"The very nature of competition makes it a very difficult job to address," said former Southeastern Conference commissioner Roy Kramer. "The whole nature of games is so competitive [that athletic departments] try to find a way around it. Being an old AD, I understand that. That's your job. Athletic departments are not much for good savings institutions. It just does not work that way."

In the depths of the Depression, Texas hired D.X. Bible away from Nebraska in 1937 with an offer of $15,000 per year for 10 years. The University of Texas president, H.Y. Benedict, made $8,000 at the time. The state legislature responded by more than doubling his pay.

That is the nature of an athletic arms race, the origins of which predate the Depression. In the 1920s, the so-called Golden Age of Sport, the economy seemed as if it could only go up. Sound familiar? As in the past decade, many schools borrowed money to build new stadiums and other facilities.

Take the University of Missouri, as recounted in the 1974 book "Ol' Mizzou, a Story of Missouri Football." The school increased the size of its stadium to 25,000 in 1926 and built a new field house as well, at a total cost of $597,673.19. Winning football and a flush economy allowed Mizzou to cut the debt to $275,000.

And then, disaster.

First came the Depression. Then came a disastrous hire. Missouri brought in 23-year-old Frank Carideo, a just-graduated star from Notre Dame, to coach the Tigers in 1932. Missouri had paid the previous coach $8,000. It paid Carideo $6,500. When he went 2-23-2, and attendance dried up, Missouri hired Don Faurot and paid him $4,500. By that time, the debt had increased to $500,000, almost the original cost of the stadium.

Faurot, who would become a Hall of Fame coach, directed Mizzou out of the financial ditch. But Missouri didn't climb out any faster than the rest of the nation.

In 1928, a ticket to the Yale-Harvard game cost $5. In 1940, on the opposite end of the most miserable economic decade in American history, a ticket to the Yale-Harvard game cost $3.85. And fans, according to author Thomas G. Bergin in his 1984 history of the rivalry, complained about the price.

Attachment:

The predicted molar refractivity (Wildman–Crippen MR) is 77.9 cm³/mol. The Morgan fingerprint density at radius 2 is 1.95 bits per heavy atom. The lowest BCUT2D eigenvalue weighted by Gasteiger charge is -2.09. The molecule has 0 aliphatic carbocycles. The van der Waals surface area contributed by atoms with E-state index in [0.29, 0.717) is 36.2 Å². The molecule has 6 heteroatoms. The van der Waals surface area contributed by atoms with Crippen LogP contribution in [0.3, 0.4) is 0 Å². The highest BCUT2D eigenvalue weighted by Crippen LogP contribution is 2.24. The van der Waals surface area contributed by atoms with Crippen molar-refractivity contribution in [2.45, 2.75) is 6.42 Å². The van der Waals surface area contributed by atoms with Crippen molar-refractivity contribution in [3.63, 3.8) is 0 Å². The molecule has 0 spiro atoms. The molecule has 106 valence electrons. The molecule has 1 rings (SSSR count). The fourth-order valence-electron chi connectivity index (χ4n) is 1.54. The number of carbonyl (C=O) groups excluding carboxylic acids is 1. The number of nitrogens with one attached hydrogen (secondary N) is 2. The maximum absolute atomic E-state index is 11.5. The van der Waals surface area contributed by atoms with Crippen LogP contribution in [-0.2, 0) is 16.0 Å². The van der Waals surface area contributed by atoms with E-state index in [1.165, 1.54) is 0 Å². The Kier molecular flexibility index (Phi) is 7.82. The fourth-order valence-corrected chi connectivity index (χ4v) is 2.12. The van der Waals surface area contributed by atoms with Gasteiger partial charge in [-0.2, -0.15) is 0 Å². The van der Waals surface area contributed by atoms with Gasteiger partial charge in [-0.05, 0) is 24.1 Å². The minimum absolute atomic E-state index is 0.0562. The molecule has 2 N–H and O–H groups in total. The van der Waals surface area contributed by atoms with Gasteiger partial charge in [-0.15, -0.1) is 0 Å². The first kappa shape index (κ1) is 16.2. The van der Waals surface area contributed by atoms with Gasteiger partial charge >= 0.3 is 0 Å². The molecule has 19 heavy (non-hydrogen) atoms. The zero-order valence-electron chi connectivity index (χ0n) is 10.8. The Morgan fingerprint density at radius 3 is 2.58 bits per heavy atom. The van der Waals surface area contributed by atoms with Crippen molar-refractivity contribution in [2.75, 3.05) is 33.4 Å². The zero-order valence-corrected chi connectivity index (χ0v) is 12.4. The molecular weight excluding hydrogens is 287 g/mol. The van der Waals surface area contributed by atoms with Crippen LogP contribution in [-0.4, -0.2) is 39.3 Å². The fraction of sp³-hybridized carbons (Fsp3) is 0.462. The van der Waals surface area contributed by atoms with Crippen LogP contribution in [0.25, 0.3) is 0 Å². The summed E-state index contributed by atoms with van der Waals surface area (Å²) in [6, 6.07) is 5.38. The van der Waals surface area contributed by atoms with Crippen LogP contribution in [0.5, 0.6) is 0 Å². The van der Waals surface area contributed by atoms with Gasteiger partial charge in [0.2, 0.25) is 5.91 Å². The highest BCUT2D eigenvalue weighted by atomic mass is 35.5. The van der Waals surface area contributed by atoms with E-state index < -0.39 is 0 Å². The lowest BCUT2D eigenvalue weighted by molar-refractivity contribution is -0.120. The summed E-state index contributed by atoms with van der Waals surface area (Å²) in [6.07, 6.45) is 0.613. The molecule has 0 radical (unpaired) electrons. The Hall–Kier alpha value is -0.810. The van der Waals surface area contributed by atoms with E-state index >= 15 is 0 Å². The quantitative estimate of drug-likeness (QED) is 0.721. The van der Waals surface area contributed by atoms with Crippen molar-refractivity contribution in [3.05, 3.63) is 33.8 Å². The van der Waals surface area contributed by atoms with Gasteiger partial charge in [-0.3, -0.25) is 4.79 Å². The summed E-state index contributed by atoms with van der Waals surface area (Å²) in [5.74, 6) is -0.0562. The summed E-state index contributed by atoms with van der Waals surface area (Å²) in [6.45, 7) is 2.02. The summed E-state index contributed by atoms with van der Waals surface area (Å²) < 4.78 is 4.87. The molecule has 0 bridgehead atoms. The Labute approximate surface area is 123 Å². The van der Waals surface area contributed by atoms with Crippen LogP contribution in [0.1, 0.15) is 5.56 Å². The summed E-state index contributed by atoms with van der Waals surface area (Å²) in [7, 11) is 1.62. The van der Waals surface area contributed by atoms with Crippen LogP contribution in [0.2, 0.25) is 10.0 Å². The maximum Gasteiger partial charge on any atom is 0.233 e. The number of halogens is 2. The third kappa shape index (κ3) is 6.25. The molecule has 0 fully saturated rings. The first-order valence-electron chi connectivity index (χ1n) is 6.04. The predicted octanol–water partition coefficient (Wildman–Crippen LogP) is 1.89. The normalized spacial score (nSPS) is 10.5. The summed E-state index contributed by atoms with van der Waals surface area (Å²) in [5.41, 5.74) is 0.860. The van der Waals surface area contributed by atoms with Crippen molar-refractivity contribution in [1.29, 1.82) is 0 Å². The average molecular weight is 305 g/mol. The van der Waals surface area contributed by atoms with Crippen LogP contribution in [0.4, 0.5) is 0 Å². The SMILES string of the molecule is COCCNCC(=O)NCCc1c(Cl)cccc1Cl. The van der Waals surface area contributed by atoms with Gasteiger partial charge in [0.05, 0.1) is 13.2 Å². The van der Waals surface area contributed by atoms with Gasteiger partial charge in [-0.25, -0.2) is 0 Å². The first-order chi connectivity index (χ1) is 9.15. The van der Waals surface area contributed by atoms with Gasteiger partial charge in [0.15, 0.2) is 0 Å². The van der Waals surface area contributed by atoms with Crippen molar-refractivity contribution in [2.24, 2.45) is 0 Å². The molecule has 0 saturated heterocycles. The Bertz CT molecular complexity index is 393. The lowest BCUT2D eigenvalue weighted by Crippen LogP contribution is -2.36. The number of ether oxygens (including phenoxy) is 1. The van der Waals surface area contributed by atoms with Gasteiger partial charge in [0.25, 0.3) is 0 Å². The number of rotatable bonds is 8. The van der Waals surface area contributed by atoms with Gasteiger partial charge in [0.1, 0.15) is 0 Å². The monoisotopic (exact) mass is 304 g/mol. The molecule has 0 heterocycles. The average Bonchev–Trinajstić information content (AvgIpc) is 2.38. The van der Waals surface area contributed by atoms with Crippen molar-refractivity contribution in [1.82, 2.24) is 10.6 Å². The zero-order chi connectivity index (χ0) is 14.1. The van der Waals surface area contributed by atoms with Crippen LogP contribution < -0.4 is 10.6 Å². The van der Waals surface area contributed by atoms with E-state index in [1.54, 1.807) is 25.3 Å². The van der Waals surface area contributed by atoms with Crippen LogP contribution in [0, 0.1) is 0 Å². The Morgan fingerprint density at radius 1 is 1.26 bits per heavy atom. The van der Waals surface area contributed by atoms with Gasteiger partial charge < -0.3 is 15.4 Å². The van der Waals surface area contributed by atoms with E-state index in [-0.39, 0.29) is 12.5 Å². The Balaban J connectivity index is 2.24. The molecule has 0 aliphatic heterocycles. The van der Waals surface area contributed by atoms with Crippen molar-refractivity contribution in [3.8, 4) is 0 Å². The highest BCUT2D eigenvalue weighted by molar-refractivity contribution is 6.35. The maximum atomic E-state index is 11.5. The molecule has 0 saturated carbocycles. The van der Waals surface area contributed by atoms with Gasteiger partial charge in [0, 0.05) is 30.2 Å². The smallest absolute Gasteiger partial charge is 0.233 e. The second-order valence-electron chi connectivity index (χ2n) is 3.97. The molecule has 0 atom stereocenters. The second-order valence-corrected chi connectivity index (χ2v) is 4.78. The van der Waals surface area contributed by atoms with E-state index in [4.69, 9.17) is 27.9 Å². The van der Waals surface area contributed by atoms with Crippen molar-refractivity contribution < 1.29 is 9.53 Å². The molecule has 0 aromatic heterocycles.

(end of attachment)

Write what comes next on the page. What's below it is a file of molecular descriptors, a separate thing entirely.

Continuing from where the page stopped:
Even Notre Dame, already the most national of college football teams, couldn't escape the effects of the Depression.

According to "Shake Down the Thunder," the 1993 history of Notre Dame football written by Murray Sperber, the Depression shook even the House That Rockne Built. In 1931, Notre Dame played host to Pittsburgh and Penn and cleared a total of $47,000, approximately one-quarter of the $192,000 that the Irish took home from road trips to the two schools the previous season.

A drive to raise $1 million to build and maintain a field house in memory of the recently deceased coach Knute Rockne topped out at $160,000. The university suspended the drive until 1937, raised another $200,000, and built the building anyway.

Ivan Maisel is a senior writer for ESPN.com. Send your questions and comments to Ivan at Ivan.Maisel@ESPN3.com. His book, "The Maisel Report: College Football's Most Overrated & Underrated Players, Coaches, Teams, and Traditions," is on sale now. For more information, go to TheMaiselReport.com.